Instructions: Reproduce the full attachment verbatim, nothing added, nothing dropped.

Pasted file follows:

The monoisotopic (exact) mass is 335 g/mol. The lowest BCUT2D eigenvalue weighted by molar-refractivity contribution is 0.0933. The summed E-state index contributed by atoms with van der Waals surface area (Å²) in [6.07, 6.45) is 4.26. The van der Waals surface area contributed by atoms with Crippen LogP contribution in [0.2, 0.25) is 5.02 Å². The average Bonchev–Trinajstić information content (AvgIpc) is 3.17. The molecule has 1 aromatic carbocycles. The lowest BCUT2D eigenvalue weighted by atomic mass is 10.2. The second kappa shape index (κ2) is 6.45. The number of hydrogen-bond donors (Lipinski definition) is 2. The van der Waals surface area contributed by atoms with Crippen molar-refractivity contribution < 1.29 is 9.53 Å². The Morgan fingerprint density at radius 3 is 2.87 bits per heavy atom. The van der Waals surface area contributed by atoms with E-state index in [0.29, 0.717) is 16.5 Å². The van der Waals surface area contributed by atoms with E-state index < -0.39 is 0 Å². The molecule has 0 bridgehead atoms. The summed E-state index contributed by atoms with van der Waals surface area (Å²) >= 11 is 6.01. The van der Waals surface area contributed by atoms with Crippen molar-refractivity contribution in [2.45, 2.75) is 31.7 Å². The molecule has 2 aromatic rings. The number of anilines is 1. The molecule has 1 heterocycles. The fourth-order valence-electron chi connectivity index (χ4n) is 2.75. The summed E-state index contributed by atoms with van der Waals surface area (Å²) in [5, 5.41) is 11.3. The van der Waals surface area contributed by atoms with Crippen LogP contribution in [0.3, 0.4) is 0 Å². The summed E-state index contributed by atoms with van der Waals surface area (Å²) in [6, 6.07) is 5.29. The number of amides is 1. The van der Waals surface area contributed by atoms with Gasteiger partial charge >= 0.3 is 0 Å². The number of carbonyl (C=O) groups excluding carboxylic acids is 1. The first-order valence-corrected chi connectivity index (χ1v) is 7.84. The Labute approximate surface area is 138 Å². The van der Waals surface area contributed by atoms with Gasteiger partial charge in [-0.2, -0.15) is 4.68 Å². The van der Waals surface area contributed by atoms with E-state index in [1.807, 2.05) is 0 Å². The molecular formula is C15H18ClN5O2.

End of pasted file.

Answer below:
The monoisotopic (exact) mass is 335 g/mol. The lowest BCUT2D eigenvalue weighted by molar-refractivity contribution is 0.0933. The summed E-state index contributed by atoms with van der Waals surface area (Å²) in [6.07, 6.45) is 4.26. The van der Waals surface area contributed by atoms with Crippen LogP contribution in [0.2, 0.25) is 5.02 Å². The average Bonchev–Trinajstić information content (AvgIpc) is 3.17. The molecule has 1 aromatic carbocycles. The lowest BCUT2D eigenvalue weighted by atomic mass is 10.2. The second kappa shape index (κ2) is 6.45. The number of hydrogen-bond donors (Lipinski definition) is 2. The van der Waals surface area contributed by atoms with Crippen molar-refractivity contribution < 1.29 is 9.53 Å². The Morgan fingerprint density at radius 3 is 2.87 bits per heavy atom. The van der Waals surface area contributed by atoms with E-state index in [0.29, 0.717) is 16.5 Å². The van der Waals surface area contributed by atoms with E-state index < -0.39 is 0 Å². The molecule has 0 bridgehead atoms. The summed E-state index contributed by atoms with van der Waals surface area (Å²) >= 11 is 6.01. The van der Waals surface area contributed by atoms with Crippen molar-refractivity contribution in [2.45, 2.75) is 31.7 Å². The molecule has 2 aromatic rings. The number of anilines is 1. The molecule has 1 heterocycles. The fourth-order valence-electron chi connectivity index (χ4n) is 2.75. The summed E-state index contributed by atoms with van der Waals surface area (Å²) in [5, 5.41) is 11.3. The van der Waals surface area contributed by atoms with Crippen LogP contribution in [0.3, 0.4) is 0 Å². The summed E-state index contributed by atoms with van der Waals surface area (Å²) in [6, 6.07) is 5.29. The number of amides is 1. The van der Waals surface area contributed by atoms with Gasteiger partial charge >= 0.3 is 0 Å². The number of carbonyl (C=O) groups excluding carboxylic acids is 1. The first-order valence-corrected chi connectivity index (χ1v) is 7.84. The Labute approximate surface area is 138 Å². The van der Waals surface area contributed by atoms with Gasteiger partial charge in [-0.2, -0.15) is 4.68 Å². The van der Waals surface area contributed by atoms with E-state index in [1.807, 2.05) is 0 Å². The molecular formula is C15H18ClN5O2.